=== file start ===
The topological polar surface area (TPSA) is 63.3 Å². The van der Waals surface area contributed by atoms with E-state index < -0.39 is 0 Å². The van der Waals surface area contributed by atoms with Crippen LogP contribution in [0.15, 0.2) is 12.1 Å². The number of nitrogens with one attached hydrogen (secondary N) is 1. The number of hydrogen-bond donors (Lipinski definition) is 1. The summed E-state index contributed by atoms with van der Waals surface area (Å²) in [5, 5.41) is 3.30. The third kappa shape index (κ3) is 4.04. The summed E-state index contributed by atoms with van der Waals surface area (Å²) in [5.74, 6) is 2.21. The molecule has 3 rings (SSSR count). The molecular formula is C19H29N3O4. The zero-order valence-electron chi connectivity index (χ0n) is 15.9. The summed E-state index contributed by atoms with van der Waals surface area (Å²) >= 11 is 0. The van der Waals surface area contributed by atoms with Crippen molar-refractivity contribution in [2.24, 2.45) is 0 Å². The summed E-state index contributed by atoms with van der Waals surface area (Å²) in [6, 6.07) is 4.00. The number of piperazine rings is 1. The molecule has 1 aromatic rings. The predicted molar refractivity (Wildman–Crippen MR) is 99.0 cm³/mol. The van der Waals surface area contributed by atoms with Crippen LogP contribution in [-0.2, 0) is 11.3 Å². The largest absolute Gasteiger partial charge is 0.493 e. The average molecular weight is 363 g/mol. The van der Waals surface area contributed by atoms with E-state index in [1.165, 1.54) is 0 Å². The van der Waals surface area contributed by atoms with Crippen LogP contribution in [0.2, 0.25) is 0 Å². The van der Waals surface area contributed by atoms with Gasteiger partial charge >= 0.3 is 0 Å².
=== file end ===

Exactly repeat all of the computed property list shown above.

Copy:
The topological polar surface area (TPSA) is 63.3 Å². The van der Waals surface area contributed by atoms with E-state index < -0.39 is 0 Å². The van der Waals surface area contributed by atoms with Crippen LogP contribution in [0.15, 0.2) is 12.1 Å². The number of nitrogens with one attached hydrogen (secondary N) is 1. The number of hydrogen-bond donors (Lipinski definition) is 1. The summed E-state index contributed by atoms with van der Waals surface area (Å²) in [5, 5.41) is 3.30. The third kappa shape index (κ3) is 4.04. The summed E-state index contributed by atoms with van der Waals surface area (Å²) in [5.74, 6) is 2.21. The molecule has 3 rings (SSSR count). The molecular formula is C19H29N3O4. The zero-order valence-electron chi connectivity index (χ0n) is 15.9. The summed E-state index contributed by atoms with van der Waals surface area (Å²) >= 11 is 0. The van der Waals surface area contributed by atoms with Crippen molar-refractivity contribution in [2.24, 2.45) is 0 Å². The summed E-state index contributed by atoms with van der Waals surface area (Å²) in [6, 6.07) is 4.00. The number of piperazine rings is 1. The molecule has 1 aromatic rings. The predicted molar refractivity (Wildman–Crippen MR) is 99.0 cm³/mol. The van der Waals surface area contributed by atoms with Crippen LogP contribution in [-0.2, 0) is 11.3 Å². The largest absolute Gasteiger partial charge is 0.493 e. The average molecular weight is 363 g/mol. The van der Waals surface area contributed by atoms with E-state index in [1.165, 1.54) is 0 Å². The van der Waals surface area contributed by atoms with Crippen LogP contribution in [0.2, 0.25) is 0 Å². The van der Waals surface area contributed by atoms with Gasteiger partial charge >= 0.3 is 0 Å².